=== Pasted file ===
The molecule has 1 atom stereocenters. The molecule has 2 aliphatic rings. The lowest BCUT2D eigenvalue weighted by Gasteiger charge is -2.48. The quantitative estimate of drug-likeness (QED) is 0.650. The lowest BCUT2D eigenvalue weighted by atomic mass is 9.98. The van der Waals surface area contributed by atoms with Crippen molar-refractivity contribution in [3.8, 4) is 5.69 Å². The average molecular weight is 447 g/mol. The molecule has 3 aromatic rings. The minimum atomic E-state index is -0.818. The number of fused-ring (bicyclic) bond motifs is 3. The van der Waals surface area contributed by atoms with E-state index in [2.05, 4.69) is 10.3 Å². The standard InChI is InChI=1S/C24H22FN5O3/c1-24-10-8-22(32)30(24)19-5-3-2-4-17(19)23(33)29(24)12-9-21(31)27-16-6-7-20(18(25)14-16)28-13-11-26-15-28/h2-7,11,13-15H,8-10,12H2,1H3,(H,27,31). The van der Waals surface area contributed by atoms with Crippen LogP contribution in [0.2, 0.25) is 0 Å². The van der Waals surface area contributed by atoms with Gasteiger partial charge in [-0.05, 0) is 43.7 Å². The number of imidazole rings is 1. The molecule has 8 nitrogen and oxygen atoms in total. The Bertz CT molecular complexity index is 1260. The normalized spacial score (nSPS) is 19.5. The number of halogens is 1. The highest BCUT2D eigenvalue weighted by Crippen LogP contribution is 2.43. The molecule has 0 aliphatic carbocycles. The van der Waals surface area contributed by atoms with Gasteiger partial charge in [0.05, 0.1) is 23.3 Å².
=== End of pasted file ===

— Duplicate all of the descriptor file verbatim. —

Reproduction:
The molecule has 1 atom stereocenters. The molecule has 2 aliphatic rings. The lowest BCUT2D eigenvalue weighted by Gasteiger charge is -2.48. The quantitative estimate of drug-likeness (QED) is 0.650. The lowest BCUT2D eigenvalue weighted by atomic mass is 9.98. The van der Waals surface area contributed by atoms with Crippen molar-refractivity contribution in [3.8, 4) is 5.69 Å². The average molecular weight is 447 g/mol. The molecule has 3 aromatic rings. The minimum atomic E-state index is -0.818. The number of fused-ring (bicyclic) bond motifs is 3. The van der Waals surface area contributed by atoms with E-state index in [2.05, 4.69) is 10.3 Å². The standard InChI is InChI=1S/C24H22FN5O3/c1-24-10-8-22(32)30(24)19-5-3-2-4-17(19)23(33)29(24)12-9-21(31)27-16-6-7-20(18(25)14-16)28-13-11-26-15-28/h2-7,11,13-15H,8-10,12H2,1H3,(H,27,31). The van der Waals surface area contributed by atoms with Crippen LogP contribution in [0.2, 0.25) is 0 Å². The van der Waals surface area contributed by atoms with Gasteiger partial charge in [-0.05, 0) is 43.7 Å². The number of imidazole rings is 1. The molecule has 8 nitrogen and oxygen atoms in total. The Bertz CT molecular complexity index is 1260. The normalized spacial score (nSPS) is 19.5. The number of halogens is 1. The highest BCUT2D eigenvalue weighted by Crippen LogP contribution is 2.43. The molecule has 0 aliphatic carbocycles. The van der Waals surface area contributed by atoms with Gasteiger partial charge in [0.05, 0.1) is 23.3 Å².